The auto industry avoided what would have been its first work stoppage since 2007 early Thursday when Fiat Chrysler Automobiles (FCAU) and the United Auto Workers Union agreed to a new labor deal for the company’s workers.
Just after midnight on Thursday the UAW announced on its Facebook page that “after a lengthy bargaining process, your UAW FCA National Bargaining Committee has secured significant gains in a proposed tentative agreement with FCA announced today.”
Neither side disclosed the agreements’ details. It will discussed in Detroit on Friday morning by the UAW National Chrysler Council, and its members will vote on whether to give it the initial go-ahead to face a ratification vote by the union’s rank-and-file.
FCA was under tremendous pressure on to reach a deal since the UAW on Tuesday said that if there was no new contract as of 11:59 p.m. on Wednesday, its existing agreement would no longer be in effect and it might call for a worker strike.
GM workers conducted a brief walkout in 2007, but the UAW hasn’t staged a lengthy strike against a Detroit auto maker since the late 1990s. As a condition of the government’s bailouts of Chrysler and GM, the union gave up the right to strike during its 2011 negotiations. The UAW isn’t subject to those restrictions in these contract talks.
The current pact between UAW and FCA expired on September but it was extended during ongoing talks between the two sides. They reached a tentative deal on September 15, but the union members dismissed it handedly with a 65% no vote—the first time UAW members had dismissed a national agreement in 33 years. That rejection brought the UAW bargaining members and FCA leadership back to the negotiating table.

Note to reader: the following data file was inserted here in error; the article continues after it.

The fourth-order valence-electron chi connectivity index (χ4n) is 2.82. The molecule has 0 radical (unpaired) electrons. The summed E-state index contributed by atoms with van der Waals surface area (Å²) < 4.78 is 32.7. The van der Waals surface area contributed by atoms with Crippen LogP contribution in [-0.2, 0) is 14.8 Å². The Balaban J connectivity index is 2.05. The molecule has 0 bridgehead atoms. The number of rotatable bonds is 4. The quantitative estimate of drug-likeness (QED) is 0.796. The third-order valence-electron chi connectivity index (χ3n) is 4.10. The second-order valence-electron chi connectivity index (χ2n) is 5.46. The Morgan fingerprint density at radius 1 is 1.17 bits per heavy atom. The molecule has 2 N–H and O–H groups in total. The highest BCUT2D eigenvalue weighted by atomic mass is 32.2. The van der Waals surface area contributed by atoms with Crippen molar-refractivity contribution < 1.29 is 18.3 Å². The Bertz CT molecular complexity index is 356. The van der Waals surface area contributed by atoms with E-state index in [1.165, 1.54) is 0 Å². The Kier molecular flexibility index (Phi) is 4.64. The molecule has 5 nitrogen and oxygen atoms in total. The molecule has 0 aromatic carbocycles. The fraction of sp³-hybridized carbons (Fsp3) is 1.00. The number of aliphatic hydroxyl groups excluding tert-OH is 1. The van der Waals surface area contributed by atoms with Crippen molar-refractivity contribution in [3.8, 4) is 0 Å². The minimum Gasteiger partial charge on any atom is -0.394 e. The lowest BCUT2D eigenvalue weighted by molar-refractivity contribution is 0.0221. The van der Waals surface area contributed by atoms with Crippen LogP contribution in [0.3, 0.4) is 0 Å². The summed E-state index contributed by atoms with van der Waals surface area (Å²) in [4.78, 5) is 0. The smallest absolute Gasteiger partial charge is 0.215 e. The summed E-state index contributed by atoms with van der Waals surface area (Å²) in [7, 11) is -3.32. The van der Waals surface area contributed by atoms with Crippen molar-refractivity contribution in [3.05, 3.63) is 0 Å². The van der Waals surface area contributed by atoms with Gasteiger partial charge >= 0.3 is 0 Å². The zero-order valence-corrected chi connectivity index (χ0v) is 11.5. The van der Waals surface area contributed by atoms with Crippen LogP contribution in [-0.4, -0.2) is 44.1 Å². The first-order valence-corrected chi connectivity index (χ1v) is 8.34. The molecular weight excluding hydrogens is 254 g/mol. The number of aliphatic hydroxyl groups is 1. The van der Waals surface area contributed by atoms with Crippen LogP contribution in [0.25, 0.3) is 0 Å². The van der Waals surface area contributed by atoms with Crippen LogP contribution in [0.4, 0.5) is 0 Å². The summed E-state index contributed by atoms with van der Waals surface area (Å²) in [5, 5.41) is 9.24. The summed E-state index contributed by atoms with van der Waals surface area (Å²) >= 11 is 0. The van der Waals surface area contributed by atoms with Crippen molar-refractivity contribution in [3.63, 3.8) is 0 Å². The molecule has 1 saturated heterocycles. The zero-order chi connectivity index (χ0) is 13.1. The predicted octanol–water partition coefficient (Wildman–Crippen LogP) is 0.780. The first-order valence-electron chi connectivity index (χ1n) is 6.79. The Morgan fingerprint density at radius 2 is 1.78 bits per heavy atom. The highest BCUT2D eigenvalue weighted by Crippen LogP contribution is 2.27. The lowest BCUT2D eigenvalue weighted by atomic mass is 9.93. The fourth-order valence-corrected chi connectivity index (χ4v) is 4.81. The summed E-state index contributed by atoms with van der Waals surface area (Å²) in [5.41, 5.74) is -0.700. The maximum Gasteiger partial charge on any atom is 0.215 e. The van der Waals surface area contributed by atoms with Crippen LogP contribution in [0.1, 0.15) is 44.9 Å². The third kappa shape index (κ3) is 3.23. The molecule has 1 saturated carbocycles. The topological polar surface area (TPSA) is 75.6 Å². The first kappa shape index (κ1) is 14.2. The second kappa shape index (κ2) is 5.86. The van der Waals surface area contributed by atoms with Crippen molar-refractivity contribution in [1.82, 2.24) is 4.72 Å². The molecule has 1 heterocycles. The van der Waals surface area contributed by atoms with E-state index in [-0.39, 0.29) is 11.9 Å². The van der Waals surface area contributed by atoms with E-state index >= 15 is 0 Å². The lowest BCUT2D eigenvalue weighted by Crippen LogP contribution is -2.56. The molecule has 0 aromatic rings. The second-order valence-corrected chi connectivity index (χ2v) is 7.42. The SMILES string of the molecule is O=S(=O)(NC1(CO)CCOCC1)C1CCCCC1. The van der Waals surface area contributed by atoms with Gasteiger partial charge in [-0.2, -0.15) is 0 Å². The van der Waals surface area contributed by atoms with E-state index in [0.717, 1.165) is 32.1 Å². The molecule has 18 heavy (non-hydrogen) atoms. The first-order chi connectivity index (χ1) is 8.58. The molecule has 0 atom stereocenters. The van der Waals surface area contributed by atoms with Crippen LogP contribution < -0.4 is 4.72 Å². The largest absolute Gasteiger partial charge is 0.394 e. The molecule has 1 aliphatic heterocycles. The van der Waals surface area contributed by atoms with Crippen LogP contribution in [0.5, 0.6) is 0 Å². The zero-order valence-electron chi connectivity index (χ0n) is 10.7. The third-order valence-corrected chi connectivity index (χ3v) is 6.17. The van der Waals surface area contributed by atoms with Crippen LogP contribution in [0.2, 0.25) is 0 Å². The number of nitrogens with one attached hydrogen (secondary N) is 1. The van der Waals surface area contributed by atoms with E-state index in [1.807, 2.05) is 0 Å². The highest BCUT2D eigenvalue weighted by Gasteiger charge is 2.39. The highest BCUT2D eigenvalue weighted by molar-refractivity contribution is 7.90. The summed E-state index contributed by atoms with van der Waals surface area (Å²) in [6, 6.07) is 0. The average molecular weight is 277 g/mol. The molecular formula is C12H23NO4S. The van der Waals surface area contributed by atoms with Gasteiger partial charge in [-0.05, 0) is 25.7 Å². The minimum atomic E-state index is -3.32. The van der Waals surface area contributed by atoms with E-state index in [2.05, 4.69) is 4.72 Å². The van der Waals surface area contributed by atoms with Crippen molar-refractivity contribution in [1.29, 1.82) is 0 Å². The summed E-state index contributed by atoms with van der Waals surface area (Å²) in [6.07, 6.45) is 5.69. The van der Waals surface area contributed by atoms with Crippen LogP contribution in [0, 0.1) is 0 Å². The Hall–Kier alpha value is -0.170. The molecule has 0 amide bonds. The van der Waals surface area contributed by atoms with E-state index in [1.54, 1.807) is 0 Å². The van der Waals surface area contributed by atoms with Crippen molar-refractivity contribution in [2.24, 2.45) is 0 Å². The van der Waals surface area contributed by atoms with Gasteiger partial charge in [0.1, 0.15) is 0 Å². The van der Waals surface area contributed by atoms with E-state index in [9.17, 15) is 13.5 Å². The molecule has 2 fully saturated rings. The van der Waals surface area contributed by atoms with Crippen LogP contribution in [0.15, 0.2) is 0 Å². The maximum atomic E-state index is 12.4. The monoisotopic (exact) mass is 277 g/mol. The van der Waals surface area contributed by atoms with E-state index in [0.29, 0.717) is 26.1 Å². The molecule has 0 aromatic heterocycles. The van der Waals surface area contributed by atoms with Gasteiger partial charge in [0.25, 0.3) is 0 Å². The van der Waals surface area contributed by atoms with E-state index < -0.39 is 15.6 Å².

The union members voted against the initial agreement because it didn’t meeting their main demand to address the company’s two-tier pay model. In 2007, as the Detroit automakers started to bleed cash, they struck a deal with the UAW to introduce a two-tiered wage system, which gave workers hired after 2007 as much as 45% less pay than employees who were hired earlier. The first deal would have given workers hired before 2007 a raise for the first time in 10 years, to nearly $30 per hour, and entry-level workers would have received wage increases to a range of $17 to $25.23 per hour.
The deal would have shrunk the pay gap between long-term workers and their entry-level counterparts, but it did not achieve what they’re really after: a full path for entry-level workers to transition to the higher tier—where average pay is $28 per hour—and a cap on the share of FCA workers who are relegated to the entry-level.
UAW workers will have to wait until Friday to see if the new deal brokered Thursday gives them what they want.